After thorough review, DoD has determined that the national security benefits flowing from ULA would exceed any anticompetitive harm caused by the proposed transaction. DoD has expressed three competitive concerns, however, that are not intrinsically linked to ULA's national security benefits. These vertical issues are competitively significant because ULA's pricing will be regulated, rather than competitive, giving ULA the incentive to exert its monopoly power in related, but unregulated, markets. The first of DOD's concerns is that ULA will favor its parents' space vehicle businesses to the detriment of other space vehicle manufacturers, such as Northrop. Today, competition between Boeing and Lockheed for launch services induces the companies to cooperate with other space vehicle suppliers, notwithstanding the fact that each has incentives to favor its own space vehicle business, out of fear that the other would cooperate and win the launch. The proposed transaction eliminates that threat, and, as a result, reduces the incentives for ULA to optimize its launch vehicles for use with Northrop space vehicles, to the detriment of Northrop and the government.

Second, DoD believes that Boeing and Lockheed may utilize their positions in the space vehicle market to raise barriers to entry in the government MTH launch services market. In this regard, one type of space vehicle procurement presents a problem. Occasionally, DoD requires a space vehicle supplier to select a launch service and provide one price for the space vehicle as well as the launch. In these so-called “delivery in orbit” procurements, DoD is concerned that Boeing and Lockheed will have an incentive to defend ULA's monopoly by refusing to consider on equal terms any other launch service competitors that may emerge, such as SpaceX.

Third, the creation of ULA increases the likelihood that competitively sensitive information from third parties will be disclosed among ULA, Boeing, and Lockheed in a manner that harms competition. For example, as vertically integrated suppliers, Boeing and Lockheed may have incentives to share confidential Northrop information obtained as a launch vehicle services suppler with their respective space Start Printed Page 60151vehicle businesses. Similarly, Boeing and Lockheed may have an incentive to share with ULA confidential information that their space vehicle businesses may learn from any future launch vehicle service competitors. This concern arises because third parties, such as Northrop, will no longer be able to utilize competition between Boeing and Lockheed in the MTH launch services market to negotiate the creation of firewalls and other protections for their confidential information.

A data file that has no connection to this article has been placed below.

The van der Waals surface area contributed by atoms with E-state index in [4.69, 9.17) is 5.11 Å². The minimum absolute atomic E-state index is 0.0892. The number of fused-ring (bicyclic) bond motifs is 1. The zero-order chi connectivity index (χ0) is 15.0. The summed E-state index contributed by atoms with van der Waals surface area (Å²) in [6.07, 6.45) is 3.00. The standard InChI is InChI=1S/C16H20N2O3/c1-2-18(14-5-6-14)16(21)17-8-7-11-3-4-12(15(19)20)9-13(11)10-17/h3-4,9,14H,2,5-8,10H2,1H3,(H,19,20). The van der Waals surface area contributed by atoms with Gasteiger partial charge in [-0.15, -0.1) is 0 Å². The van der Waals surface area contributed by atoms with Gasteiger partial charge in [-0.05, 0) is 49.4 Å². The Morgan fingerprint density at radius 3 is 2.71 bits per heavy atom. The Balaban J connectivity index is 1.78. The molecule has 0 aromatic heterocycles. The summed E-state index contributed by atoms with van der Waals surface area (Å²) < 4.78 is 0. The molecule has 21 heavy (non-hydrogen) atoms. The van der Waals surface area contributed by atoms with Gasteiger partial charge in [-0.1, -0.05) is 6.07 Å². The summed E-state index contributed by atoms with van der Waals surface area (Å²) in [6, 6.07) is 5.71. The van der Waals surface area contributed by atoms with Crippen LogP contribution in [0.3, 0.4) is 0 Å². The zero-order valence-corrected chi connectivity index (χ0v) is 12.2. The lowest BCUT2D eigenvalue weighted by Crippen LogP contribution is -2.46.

VI. The Proposed Consent Agreement

To allow the United States to obtain the national security enhancements offered by ULA, the proposed Consent Agreement does not attempt to remedy the loss of direct competition between Boeing and Lockheed Martin under these unique circumstances. Instead, the purpose of the proposed Consent Agreement is to address ancillary competitive harms that DoD has identified as not inextricably tied to the national security benefits associated with the creation of ULA. To ensure that the provisions of the proposed Consent Agreement are followed, it provides for a compliance officer who will be appointed by the Secretary of Defense. The compliance officer will have broad investigative and remedial powers and may interview respondents' personnel, inspect respondents' facilities, and require respondents to provide documents, data, and other information.

To alleviate DoD's concerns in the government space vehicle market, the proposed Consent Agreement requires ULA to cooperate on equivalent terms with all government space vehicle providers seeking to win U.S. government procurement contracts. Because a space vehicle and launch vehicle require significant integration to achieve successful placement of a space vehicle into orbit, space vehicle and launch services providers work closely together pursuant to teaming arrangements when seeking to win government contracts. Pursuant to the proposed agreement, ULA must provide all space vehicle suppliers with equal access to engineering resources, personnel, and technical information. These provisions ensure that ULA cannot give an unfair advantage to the space vehicle businesses of its parents during DoD's space vehicle procurement process.